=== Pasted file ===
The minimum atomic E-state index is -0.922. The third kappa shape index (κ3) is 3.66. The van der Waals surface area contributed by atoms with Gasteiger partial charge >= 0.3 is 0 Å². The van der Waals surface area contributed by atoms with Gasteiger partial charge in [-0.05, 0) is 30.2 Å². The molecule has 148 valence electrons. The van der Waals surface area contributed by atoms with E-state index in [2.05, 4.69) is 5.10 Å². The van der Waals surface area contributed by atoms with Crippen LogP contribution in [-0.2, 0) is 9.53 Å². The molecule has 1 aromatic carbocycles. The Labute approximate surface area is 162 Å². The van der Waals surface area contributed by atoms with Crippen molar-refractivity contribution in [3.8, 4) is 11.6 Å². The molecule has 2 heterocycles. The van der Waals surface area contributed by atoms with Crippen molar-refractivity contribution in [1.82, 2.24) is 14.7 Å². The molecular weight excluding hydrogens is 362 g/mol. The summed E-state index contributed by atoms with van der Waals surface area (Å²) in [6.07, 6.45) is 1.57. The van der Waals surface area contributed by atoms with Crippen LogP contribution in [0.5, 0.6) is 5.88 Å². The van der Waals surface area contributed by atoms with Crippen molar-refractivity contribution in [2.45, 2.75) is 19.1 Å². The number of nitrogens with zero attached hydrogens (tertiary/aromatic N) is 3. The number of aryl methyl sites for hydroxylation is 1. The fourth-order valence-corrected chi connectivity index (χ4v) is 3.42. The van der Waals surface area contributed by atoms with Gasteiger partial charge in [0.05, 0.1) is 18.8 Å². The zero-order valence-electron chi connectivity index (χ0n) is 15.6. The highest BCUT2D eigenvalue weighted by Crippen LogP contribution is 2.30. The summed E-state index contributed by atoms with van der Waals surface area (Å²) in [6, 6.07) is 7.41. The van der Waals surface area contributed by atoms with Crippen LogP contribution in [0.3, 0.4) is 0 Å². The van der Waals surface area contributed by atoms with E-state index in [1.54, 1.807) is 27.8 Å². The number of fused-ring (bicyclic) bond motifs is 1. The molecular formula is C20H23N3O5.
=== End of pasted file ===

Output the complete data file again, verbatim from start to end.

The minimum atomic E-state index is -0.922. The third kappa shape index (κ3) is 3.66. The van der Waals surface area contributed by atoms with Gasteiger partial charge >= 0.3 is 0 Å². The van der Waals surface area contributed by atoms with Gasteiger partial charge in [-0.05, 0) is 30.2 Å². The molecule has 148 valence electrons. The van der Waals surface area contributed by atoms with E-state index in [2.05, 4.69) is 5.10 Å². The van der Waals surface area contributed by atoms with Crippen LogP contribution in [-0.2, 0) is 9.53 Å². The molecule has 1 aromatic carbocycles. The Labute approximate surface area is 162 Å². The van der Waals surface area contributed by atoms with Crippen molar-refractivity contribution in [3.8, 4) is 11.6 Å². The molecule has 2 heterocycles. The van der Waals surface area contributed by atoms with Crippen molar-refractivity contribution in [1.82, 2.24) is 14.7 Å². The molecular weight excluding hydrogens is 362 g/mol. The summed E-state index contributed by atoms with van der Waals surface area (Å²) in [6.07, 6.45) is 1.57. The van der Waals surface area contributed by atoms with Crippen LogP contribution in [0.5, 0.6) is 5.88 Å². The van der Waals surface area contributed by atoms with Crippen molar-refractivity contribution in [2.45, 2.75) is 19.1 Å². The number of nitrogens with zero attached hydrogens (tertiary/aromatic N) is 3. The number of aryl methyl sites for hydroxylation is 1. The fourth-order valence-corrected chi connectivity index (χ4v) is 3.42. The van der Waals surface area contributed by atoms with Gasteiger partial charge in [0.05, 0.1) is 18.8 Å². The zero-order valence-electron chi connectivity index (χ0n) is 15.6. The highest BCUT2D eigenvalue weighted by Crippen LogP contribution is 2.30. The summed E-state index contributed by atoms with van der Waals surface area (Å²) in [6, 6.07) is 7.41. The van der Waals surface area contributed by atoms with Crippen LogP contribution in [0.3, 0.4) is 0 Å². The van der Waals surface area contributed by atoms with E-state index in [1.54, 1.807) is 27.8 Å². The number of fused-ring (bicyclic) bond motifs is 1. The molecular formula is C20H23N3O5.